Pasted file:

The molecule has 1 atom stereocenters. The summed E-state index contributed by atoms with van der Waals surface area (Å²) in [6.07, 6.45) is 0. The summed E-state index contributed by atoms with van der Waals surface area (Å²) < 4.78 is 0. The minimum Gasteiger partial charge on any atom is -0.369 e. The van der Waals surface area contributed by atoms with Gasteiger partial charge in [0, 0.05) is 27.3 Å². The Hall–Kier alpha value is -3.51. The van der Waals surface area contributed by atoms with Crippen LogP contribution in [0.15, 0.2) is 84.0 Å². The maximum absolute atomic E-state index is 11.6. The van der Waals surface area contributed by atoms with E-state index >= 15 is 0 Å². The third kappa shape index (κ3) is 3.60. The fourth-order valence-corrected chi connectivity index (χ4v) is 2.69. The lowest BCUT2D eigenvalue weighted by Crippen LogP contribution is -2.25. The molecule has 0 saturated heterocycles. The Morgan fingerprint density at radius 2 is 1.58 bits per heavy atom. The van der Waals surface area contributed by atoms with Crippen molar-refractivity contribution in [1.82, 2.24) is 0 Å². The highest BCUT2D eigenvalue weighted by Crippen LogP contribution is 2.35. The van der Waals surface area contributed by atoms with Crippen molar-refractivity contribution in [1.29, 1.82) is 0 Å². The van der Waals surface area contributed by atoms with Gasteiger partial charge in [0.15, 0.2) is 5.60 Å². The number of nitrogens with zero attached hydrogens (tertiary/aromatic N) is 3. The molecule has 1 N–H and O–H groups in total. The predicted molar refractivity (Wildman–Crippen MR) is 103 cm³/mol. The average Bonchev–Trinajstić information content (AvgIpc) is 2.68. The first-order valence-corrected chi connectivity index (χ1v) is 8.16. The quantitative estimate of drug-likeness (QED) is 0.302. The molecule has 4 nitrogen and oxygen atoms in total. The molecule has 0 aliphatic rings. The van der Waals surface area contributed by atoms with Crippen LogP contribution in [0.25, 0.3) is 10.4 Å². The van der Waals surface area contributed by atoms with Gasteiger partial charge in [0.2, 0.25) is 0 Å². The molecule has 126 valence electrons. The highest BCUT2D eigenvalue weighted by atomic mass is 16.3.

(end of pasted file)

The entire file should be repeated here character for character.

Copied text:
The molecule has 1 atom stereocenters. The summed E-state index contributed by atoms with van der Waals surface area (Å²) in [6.07, 6.45) is 0. The summed E-state index contributed by atoms with van der Waals surface area (Å²) < 4.78 is 0. The minimum Gasteiger partial charge on any atom is -0.369 e. The van der Waals surface area contributed by atoms with Gasteiger partial charge in [0, 0.05) is 27.3 Å². The Hall–Kier alpha value is -3.51. The van der Waals surface area contributed by atoms with Crippen LogP contribution in [0.15, 0.2) is 84.0 Å². The maximum absolute atomic E-state index is 11.6. The van der Waals surface area contributed by atoms with E-state index >= 15 is 0 Å². The third kappa shape index (κ3) is 3.60. The fourth-order valence-corrected chi connectivity index (χ4v) is 2.69. The lowest BCUT2D eigenvalue weighted by Crippen LogP contribution is -2.25. The molecule has 0 saturated heterocycles. The Morgan fingerprint density at radius 2 is 1.58 bits per heavy atom. The van der Waals surface area contributed by atoms with Crippen molar-refractivity contribution in [1.82, 2.24) is 0 Å². The highest BCUT2D eigenvalue weighted by Crippen LogP contribution is 2.35. The van der Waals surface area contributed by atoms with Crippen molar-refractivity contribution in [1.29, 1.82) is 0 Å². The van der Waals surface area contributed by atoms with Gasteiger partial charge in [0.15, 0.2) is 5.60 Å². The number of nitrogens with zero attached hydrogens (tertiary/aromatic N) is 3. The molecule has 1 N–H and O–H groups in total. The predicted molar refractivity (Wildman–Crippen MR) is 103 cm³/mol. The average Bonchev–Trinajstić information content (AvgIpc) is 2.68. The first-order valence-corrected chi connectivity index (χ1v) is 8.16. The quantitative estimate of drug-likeness (QED) is 0.302. The molecule has 4 nitrogen and oxygen atoms in total. The molecule has 0 aliphatic rings. The van der Waals surface area contributed by atoms with Crippen LogP contribution in [0.25, 0.3) is 10.4 Å². The van der Waals surface area contributed by atoms with Gasteiger partial charge in [0.2, 0.25) is 0 Å². The molecule has 126 valence electrons. The highest BCUT2D eigenvalue weighted by atomic mass is 16.3.